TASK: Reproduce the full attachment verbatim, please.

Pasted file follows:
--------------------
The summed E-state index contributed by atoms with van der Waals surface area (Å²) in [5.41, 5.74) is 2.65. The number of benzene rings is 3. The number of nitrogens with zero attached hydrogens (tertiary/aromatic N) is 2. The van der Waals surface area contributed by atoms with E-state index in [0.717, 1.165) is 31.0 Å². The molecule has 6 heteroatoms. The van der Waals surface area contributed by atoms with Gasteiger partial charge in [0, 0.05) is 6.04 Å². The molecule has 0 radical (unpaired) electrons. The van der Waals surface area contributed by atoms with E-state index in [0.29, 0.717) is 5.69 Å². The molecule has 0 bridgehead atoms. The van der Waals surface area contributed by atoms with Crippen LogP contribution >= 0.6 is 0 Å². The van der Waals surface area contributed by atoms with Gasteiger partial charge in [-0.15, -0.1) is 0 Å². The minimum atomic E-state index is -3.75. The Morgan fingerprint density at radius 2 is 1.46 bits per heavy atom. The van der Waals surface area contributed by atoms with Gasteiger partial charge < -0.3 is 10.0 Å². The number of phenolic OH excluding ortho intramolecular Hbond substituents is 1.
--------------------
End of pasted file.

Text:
The summed E-state index contributed by atoms with van der Waals surface area (Å²) in [5.41, 5.74) is 2.65. The number of benzene rings is 3. The number of nitrogens with zero attached hydrogens (tertiary/aromatic N) is 2. The van der Waals surface area contributed by atoms with E-state index in [0.717, 1.165) is 31.0 Å². The molecule has 6 heteroatoms. The van der Waals surface area contributed by atoms with Gasteiger partial charge in [0, 0.05) is 6.04 Å². The molecule has 0 radical (unpaired) electrons. The van der Waals surface area contributed by atoms with E-state index in [0.29, 0.717) is 5.69 Å². The molecule has 0 bridgehead atoms. The van der Waals surface area contributed by atoms with Crippen LogP contribution >= 0.6 is 0 Å². The van der Waals surface area contributed by atoms with Gasteiger partial charge in [-0.15, -0.1) is 0 Å². The minimum atomic E-state index is -3.75. The Morgan fingerprint density at radius 2 is 1.46 bits per heavy atom. The van der Waals surface area contributed by atoms with Gasteiger partial charge < -0.3 is 10.0 Å². The number of phenolic OH excluding ortho intramolecular Hbond substituents is 1.